British girls 'attempted to smuggle cocaine out of Ghana'

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The Independent Online

The arrest of two British teenagers accused of trying to smuggle £300,000 pounds worth of cocaine out of Ghana has shone the international spotlight on West Africa's new status as a centre of drug trafficking.

The 16-year-old girls, who were charged yesterday with attempting to export drugs after being arrested on 2 July at the airport in the capital Accra, could face 10-year jail sentences in Ghana if a juvenile court finds them guilty. Ghanaian officials identified the two teenagers as Yasemin Vatansever and Yatunde Diya, who are both from London.

With its porous borders, lax policing and a cheap blackmarket labour force, West Africa is increasingly attractive to South American drugs cartels, keen to throw police off their scent as they pump cocaine into Europe.

"In the last two years, the flow of drugs has swung towards West Africa. The region is flooded by cocaine; no country in the region can be considered safe from the attack of narco-traffickers," said Antonio Mazzitelli, the head of the UN Office on Drugs and Crime in West Africa.

A recent study by his team found Africa had witnessed a six-fold rise in cocaine seizures between 2000 and 2005 - one of the largest increases in the world - although the continent still only accounted for less than half a percent of global hauls. And there have been many big seizures since that survey.

Just last week, 2,500kg of cocaine was uncovered in a deserted boat that drifted into a holiday resort on the southern coast of Senegal. Its European street value was estimated at more than £100 million. While coastal countries like Ghana, Senegal, Mauritania and the island chain Cape Verde are the most attractive targets, experts say the problem is spreading to landlocked countries.

This year, police intercepted 49kg of cocaine in Burkina Faso, transported by five women who had concealed the stash under their clothes and were pretending to be pregnant.

Vatansever and Diya were allegedly carrying 3kg of cocaine each hidden in empty laptop bags. Customs officials became suspicious that the bags weighed more than a normal computer.

According to a spokesman for the Ghana Narcotics Control Board, the girls were met at the Accra airport by two men, who later promised them £3,000 each in return for transporting the drug-stuffed luggage. But the teenagers were intercepted by officers from Operation Westbridge -- a project set up by Britain and Ghana specifically focusing on the airport in Accra.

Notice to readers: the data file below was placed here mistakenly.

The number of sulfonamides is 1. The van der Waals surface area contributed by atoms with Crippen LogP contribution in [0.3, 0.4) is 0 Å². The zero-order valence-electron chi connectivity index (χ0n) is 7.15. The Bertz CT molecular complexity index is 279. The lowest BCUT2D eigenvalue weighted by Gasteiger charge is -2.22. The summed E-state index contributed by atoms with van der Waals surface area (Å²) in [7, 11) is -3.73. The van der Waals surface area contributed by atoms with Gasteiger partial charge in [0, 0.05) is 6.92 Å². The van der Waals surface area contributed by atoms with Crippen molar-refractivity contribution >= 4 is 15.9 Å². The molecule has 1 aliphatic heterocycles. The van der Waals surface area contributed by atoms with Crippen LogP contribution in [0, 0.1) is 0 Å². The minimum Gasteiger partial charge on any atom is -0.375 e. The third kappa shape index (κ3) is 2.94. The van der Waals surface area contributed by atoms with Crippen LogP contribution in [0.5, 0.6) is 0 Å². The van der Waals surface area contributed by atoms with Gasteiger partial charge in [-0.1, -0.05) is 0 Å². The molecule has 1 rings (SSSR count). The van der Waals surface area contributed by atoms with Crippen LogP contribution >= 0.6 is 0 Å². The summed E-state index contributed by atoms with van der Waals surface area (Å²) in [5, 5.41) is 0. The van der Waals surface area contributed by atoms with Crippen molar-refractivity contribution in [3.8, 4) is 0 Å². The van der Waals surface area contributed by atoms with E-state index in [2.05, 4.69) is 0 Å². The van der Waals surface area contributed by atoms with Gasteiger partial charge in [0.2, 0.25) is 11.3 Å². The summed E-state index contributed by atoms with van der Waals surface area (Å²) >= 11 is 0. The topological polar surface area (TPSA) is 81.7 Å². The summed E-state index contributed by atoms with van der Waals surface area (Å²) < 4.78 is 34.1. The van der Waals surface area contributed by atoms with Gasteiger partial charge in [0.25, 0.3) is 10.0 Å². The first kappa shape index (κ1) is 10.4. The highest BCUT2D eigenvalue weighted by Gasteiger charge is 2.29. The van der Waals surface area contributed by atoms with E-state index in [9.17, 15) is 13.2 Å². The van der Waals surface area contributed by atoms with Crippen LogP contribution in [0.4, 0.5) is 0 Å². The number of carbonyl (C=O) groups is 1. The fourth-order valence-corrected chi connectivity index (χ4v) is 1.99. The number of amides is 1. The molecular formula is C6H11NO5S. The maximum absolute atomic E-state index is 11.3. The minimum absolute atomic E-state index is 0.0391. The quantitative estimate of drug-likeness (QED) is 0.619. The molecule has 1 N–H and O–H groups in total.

"The use of such girls as couriers vividly illustrates the ruthlessness of the criminal drug gangs involved in this traffic," said Tony Walker, the British official heading up the operation.

Although drug seizures and arrests may be on the increase in the West Africa, experts say they are just the tip of the iceberg. Interpol reckons that more than a third of the cocaine arriving in Europe is trafficked through the so-called 'new front'. Weak police forces in the African countries mean that drugs barons often escape detection.

The best illustration of how complicated the war on drugs is in West Africa is perhaps Guinea-Bissau. This former Portuguese colony, struggling to emerge from a civil conflict hasn't been able to pay its public workers or law enforcers for months. It is perhaps no surprise then that combating the global drug trade is not top priority. But that meant that when packets of mysterious white powder were found floating in the sea just west of the capital this year, it was not police who collected them, but locals who tried sprinkling it on their food as seasoning. Partly in response to Guinea-Bissau's growing reputation as Africa's first narco-state, the United States reopened a diplomatic office there this month, and the EU is mulling a security mission to Bissau to try to shut it down as a springboard for South American traffickers.

The other problem anti-trafficking tsars face is graft.

"Drugs generate an enormous amount of money... We're talking about corruption," said Mr Mazzitelli of the UN.

As an exampleof how high up chain, the lure of drugs money reaches, he offers up Eric Amoateng. While serving in Ghana's parliament, Mr Amoateng sent 70kg of heroin, hidden in boxes of pottery to the United States and was arrested at the end of 2005 when he arrived at New York's JFK airport to collect it.

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